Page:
New Delhi: Market regulator Securities and Exchange Board of India (SEBI) has begun the process of finalising its guidelines on the way bourses are owned and do business, based on the feedback received on recommendations made by a committee set up by the regulator on this matter, reports PTI.

In addition to the comments received by SEBI from various stakeholders such as exchanges, market participants and investors, the regulator would also take into account views expressed by eminent personalities in media and on public forums, a senior official said.

A synopsis of the feedback on the recommendations is likely to be placed before the SEBI board in its next meeting, but a final decision is not likely soon because of varied reaction generated by the proposals, he added.

The government's view on the matter will also be taken into account through its nominees on the board, he said.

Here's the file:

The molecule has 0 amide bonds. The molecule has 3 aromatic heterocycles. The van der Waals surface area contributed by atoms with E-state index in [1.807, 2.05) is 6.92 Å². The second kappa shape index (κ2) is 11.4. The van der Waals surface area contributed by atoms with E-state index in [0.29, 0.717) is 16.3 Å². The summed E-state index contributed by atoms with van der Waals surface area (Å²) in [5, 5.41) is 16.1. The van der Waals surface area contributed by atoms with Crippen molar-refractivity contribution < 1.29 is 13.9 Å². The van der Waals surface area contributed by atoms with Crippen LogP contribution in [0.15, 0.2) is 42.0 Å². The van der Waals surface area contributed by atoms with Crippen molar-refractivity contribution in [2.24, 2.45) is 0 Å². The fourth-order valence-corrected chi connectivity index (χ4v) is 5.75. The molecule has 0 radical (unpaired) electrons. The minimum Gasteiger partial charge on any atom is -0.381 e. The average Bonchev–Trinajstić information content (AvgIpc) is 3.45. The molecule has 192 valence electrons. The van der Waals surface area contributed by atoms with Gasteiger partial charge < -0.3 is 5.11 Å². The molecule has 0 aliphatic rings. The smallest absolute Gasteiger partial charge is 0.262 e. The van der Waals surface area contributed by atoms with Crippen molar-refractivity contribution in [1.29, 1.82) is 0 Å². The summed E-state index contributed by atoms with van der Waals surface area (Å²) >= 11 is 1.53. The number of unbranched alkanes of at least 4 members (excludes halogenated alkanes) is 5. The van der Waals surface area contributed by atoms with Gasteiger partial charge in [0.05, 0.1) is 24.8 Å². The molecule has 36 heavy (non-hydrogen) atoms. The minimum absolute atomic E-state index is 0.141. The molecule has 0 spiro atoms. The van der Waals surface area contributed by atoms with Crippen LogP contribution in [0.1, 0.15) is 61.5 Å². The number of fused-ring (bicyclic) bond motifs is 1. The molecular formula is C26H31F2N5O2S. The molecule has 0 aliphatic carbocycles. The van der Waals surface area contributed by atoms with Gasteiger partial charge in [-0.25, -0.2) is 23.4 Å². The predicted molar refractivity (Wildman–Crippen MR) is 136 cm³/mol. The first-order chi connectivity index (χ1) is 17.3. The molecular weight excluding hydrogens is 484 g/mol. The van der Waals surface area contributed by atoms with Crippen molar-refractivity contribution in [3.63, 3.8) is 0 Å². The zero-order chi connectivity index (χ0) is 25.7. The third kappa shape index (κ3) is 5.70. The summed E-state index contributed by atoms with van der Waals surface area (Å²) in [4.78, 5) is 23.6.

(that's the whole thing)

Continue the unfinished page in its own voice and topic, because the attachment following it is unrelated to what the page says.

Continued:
SEBI had put forth the recommendations made by the Bimal Jalan committee for review of ownership and governance norms for market infrastructure institutions on 23 November 2010 and had invited public comments on the same till 31st December.

The committee suggested sweeping changes in the way stock exchanges are owned and function and its proposals include capping their profitability and not allowing them to get listed to safeguard their front-line regulatory role.

The proposals generated intense debate in the media and on public forums, while at least three surveys were also conducted by different organisations on its various proposals.

These surveys are on top of one conducted by the Jalan committee itself, wherein it had put forth a questionnaire for public comments to decide on its recommendations.

These surveys, conducted by research firm IMRB, economic think-tank and financial data provider CMIE and stock market website EquityMaster.Com were apparently aimed to gauge the opinion of stakeholders and investors on the issue.